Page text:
The Canterbury Tales


The question of whether The Canterbury Tales is finished has not yet been answered. There are 83 known manuscripts of the work from the late medieval and early Renaissance periods, more than any other vernacular literary text with the exception of The Prick of Conscience. This is taken as evidence of the tales' popularity during the century after Chaucer's death.[3] Fifty-five of these manuscripts are thought to have been complete at one time, while 28 are so fragmentary that it is difficult to ascertain whether they were copied individually or as part of a set.[4] The Tales vary in both minor and major ways from manuscript to manuscript; many of the minor variations are due to copyists' errors, while others suggest that Chaucer added to and revised his work as it was being copied and (possibly) distributed.

Even the earliest surviving manuscripts are not Chaucer's originals, the oldest being MS Peniarth 392 D (called "Hengwrt"), compiled by a scribe shortly after Chaucer's death. The most beautiful of the manuscripts of the tales is the Ellesmere Manuscript, and many editors have followed the order of the Ellesmere over the centuries, even down to the present day.[5][6] The first version of The Canterbury Tales to be published in print was William Caxton's 1478 edition. Since this print edition was created from a now-lost manuscript, it is counted as among the 83 manuscripts.[3] In 2004, Professor Linne Mooney was able to identify the scrivener who worked for Chaucer as an Adam Pinkhurst. Mooney, then a professor at the University of Maine and a visiting fellow at Corpus Christi College, Cambridge, was able to match Pinkhurst's signature, on an oath he signed, to his lettering on a copy of The Canterbury Tales that was transcribed from Chaucer's working copy.[7]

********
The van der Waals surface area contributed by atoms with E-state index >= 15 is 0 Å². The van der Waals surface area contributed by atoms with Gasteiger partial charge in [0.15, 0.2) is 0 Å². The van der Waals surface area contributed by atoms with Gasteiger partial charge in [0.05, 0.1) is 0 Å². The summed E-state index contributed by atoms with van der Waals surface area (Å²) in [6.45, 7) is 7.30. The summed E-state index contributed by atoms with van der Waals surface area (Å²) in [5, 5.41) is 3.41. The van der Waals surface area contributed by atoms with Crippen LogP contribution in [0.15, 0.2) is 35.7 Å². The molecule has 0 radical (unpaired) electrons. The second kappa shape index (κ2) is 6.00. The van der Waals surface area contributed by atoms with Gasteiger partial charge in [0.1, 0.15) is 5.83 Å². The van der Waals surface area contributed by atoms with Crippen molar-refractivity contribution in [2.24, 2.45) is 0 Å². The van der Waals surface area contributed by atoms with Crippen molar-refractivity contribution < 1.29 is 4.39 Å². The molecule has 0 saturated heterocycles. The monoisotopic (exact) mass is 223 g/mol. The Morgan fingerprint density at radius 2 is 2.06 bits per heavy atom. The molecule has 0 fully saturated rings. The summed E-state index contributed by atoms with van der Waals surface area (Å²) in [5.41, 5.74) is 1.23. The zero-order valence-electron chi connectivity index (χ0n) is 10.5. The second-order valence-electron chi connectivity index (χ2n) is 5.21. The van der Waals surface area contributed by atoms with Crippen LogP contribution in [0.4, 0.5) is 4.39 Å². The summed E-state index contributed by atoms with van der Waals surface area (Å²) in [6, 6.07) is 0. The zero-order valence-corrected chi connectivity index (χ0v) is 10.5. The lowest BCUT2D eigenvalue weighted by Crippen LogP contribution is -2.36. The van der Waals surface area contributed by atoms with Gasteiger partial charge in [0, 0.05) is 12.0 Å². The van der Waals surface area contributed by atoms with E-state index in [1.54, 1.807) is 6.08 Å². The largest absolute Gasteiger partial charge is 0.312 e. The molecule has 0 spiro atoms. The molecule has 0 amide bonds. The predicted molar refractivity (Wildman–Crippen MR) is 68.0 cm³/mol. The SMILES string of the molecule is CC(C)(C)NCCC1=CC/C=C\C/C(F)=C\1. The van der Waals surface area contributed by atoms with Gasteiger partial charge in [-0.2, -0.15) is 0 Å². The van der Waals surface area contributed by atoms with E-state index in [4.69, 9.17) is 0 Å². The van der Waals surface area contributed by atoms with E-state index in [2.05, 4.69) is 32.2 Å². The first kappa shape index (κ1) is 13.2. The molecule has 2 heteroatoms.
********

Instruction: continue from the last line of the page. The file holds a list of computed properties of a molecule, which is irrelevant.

No authorial, arguably complete version of the Tales exists and no consensus has been reached regarding the order in which Chaucer intended the stories to be placed.[8][9]

Textual and manuscript clues have been adduced to support the two most popular modern methods of ordering the tales. Some scholarly editions divide the Tales into ten "Fragments". The tales that comprise a Fragment are closely related and contain internal indications of their order of presentation, usually with one character speaking to and then stepping aside for another character. However, between Fragments, the connection is less obvious. Consequently, there are several possible orders; the one most frequently seen in modern editions follows the numbering of the Fragments (ultimately based on the Ellesmere order).[8] Victorians frequently used the nine "Groups", which was the order used by Walter William Skeat whose edition Chaucer: Complete Works was used by Oxford University Press for most of the twentieth century, but this order is now seldom followed.[8]

Fragment Group Tales
01Fragment I A
  • General Prologue,
  • The Knight's Tale,
  • The Miller's Tale,
  • The Reeve's Tale,
  • The Cook's Tale
02Fragment II B1
  • The Man of Law's Tale
03Fragment III D
  • The Wife of Bath's Tale,
  • The Friar's Tale,
  • The Summoner's Tale
04Fragment IV E
  • The Clerk's Tale,
  • The Merchant's Tale
05Fragment V F
  • The Squire's Tale,
  • The Franklin's Tale
06Fragment VI C
  • The Physician's Tale,
  • The Pardoner's Tale
07Fragment VII B2
  • The Shipman's Tale,
  • The Prioress's Tale,
  • Sir Thopas' Tale,
  • The Tale of Melibee,
  • The Monk's Tale,
  • The Nun's Priest's Tale
08Fragment VIII G
  • The Second Nun's Tale,
  • The Canon's Yeoman's Tale
09Fragment IX H
  • The Manciple's Tale
10Fragment X I
  • The Parson's Tale

An alternative ordering (seen in an early manuscript containing the Canterbury Tales, the early-fifteenth century Harley MS. 7334) places Fragment VIII before VI. Fragments I and II almost always follow each other, as do VI and VII, IX and X in the oldest manuscripts. Fragments IV and V, by contrast are located in varying locations from manuscript to manuscript.

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